The Tribesmen took their chances when they presented themselves, a trait that also saw them knock-out Kieran McGeeney’s highly rated and much fancied Kildare outfit in a thriller at Tullamore a fortnight ago.
The Lilywhites were wasteful, true, but that’s their problem, and Galway just had too much natural footballing class to take their chances and emerge with a deserved five points, 2-10 to 2-5 victory, despite 19 wides from the vanquished.
For more, read this week’s Connacht Tribune.
GalwayÕs U-13 and U-16 sides both through to national finals
Date Published: 14-May-2013
It proved to be a very successful weekend for Galway Schoolboy soccer as two representative sides qualified for national finals at the end of the month.
It was drama all the way in Eamonn Deacy Park on Saturday afternoon as the U-13 side drew 1-1 with the Midlands League, but came through the dreaded penalty shootout to prevail by 5-4.
Meanwhile the U-16 side had to travel to Cork, where they emerged 2-1 winners following a very impressive performance. For the second game in succession, it was the goals of the Connolly brothers that proved crucial to both team’s success.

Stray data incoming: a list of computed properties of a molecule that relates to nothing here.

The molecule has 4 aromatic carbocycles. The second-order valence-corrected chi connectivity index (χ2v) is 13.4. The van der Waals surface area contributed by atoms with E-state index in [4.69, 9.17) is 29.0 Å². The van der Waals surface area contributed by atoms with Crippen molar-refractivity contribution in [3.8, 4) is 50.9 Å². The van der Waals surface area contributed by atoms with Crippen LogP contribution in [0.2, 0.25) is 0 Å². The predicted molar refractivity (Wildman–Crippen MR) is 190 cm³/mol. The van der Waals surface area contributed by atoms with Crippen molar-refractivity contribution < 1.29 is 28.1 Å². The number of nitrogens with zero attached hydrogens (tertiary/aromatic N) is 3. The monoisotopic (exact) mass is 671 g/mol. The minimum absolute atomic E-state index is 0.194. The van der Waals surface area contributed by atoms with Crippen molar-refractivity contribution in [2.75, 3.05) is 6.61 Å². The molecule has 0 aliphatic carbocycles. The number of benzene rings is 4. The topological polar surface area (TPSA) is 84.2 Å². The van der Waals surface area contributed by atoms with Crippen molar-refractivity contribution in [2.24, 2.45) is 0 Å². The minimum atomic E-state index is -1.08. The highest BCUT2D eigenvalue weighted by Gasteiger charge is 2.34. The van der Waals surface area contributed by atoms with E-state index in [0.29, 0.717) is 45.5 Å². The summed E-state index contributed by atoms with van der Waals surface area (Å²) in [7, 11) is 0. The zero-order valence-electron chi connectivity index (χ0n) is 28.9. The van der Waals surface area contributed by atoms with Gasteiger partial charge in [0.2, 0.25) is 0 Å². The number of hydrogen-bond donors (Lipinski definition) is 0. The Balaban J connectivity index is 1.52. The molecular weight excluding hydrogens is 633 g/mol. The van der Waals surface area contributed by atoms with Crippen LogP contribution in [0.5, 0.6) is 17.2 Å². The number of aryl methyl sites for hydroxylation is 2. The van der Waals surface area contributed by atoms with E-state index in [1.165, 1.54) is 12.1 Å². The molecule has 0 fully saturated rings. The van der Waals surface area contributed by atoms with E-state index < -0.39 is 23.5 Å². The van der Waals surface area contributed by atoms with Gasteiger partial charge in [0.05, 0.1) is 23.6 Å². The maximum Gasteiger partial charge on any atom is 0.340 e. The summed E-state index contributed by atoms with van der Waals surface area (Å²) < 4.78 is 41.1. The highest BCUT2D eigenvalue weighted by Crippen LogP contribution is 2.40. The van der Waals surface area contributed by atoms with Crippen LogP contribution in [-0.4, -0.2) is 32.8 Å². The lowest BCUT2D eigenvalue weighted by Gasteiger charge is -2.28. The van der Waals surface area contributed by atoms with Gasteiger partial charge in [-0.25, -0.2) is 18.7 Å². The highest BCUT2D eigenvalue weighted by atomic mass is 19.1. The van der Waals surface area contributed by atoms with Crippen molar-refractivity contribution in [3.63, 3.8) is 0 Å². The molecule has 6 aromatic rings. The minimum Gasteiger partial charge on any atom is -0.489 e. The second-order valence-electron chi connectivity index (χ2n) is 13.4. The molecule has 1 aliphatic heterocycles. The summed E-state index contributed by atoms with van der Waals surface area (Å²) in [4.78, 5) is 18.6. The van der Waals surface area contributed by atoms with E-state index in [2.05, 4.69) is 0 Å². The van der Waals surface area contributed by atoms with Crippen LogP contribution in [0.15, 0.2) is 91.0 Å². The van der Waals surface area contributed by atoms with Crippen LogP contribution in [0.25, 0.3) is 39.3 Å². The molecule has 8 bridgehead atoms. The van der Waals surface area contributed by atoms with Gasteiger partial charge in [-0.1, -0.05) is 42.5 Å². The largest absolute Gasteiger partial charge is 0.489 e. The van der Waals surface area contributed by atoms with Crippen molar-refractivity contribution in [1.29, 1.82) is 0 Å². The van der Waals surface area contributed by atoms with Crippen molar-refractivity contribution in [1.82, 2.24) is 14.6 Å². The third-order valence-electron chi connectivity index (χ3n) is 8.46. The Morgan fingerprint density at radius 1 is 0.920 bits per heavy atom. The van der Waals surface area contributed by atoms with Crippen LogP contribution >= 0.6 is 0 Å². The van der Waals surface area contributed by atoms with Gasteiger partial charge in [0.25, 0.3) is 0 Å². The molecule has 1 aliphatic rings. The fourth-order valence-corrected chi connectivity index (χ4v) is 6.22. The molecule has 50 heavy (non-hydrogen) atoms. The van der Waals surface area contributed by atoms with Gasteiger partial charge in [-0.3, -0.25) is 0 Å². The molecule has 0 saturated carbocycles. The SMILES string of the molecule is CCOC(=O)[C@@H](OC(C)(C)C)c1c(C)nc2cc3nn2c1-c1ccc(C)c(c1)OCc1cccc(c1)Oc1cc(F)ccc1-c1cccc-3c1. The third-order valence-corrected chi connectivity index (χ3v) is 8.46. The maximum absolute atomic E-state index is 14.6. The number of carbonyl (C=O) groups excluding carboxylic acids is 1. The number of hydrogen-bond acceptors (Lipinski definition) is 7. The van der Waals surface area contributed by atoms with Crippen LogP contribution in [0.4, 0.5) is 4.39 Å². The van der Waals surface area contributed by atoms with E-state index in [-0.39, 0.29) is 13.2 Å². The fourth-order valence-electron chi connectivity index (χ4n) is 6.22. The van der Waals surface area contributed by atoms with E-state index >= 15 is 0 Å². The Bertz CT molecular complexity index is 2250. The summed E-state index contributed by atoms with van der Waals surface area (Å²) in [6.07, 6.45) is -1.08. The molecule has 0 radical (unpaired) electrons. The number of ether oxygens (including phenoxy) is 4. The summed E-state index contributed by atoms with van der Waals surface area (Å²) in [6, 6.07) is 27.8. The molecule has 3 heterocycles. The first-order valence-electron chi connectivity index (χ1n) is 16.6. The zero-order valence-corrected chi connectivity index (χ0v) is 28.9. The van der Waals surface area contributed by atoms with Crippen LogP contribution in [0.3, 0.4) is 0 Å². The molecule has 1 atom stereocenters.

Andrew lines out with the U-16 side and he notched both their scores in terrific away win, while younger brother Aaron was on target for the U-13 side and also converted the winning spot kick.
Mervue United captured a third consecutive Connacht Youth Cup with an impressive 4-1 win over Castlebar Celtic in Milebush on Saturday.
SFAI U-13 INTER LEAGUE SEMI FINAL
Galway League 1
Midlands League 1
(AET-Galway won 5-4 on pens)
A low scoring contest might indicate few chances, but one has to credit two outstanding defences whose splendid covering and marshalling of the front men was a joy to watch.
Galway’s Oisin McDonagh and Adam Rooney never put a foot wrong in central defence, while full-backs Byron Lydon and Matthew Tierney were equally efficient in defence, and getting forward with regular forays.
Further afield, they matched the visitors in terms of intensity and creativity and in the second half in particular should have pulled away from a Midlands side that won the U-12 national title last year.
The visitors certainly offered the greater attacking threat in the opening half, but found home custodian Mark Greaney in top form. Galway’s best chance fell to Joshua Quinlivan, but he pulled an effort wide of the target.
For more, read this week’s Connacht Sentinel.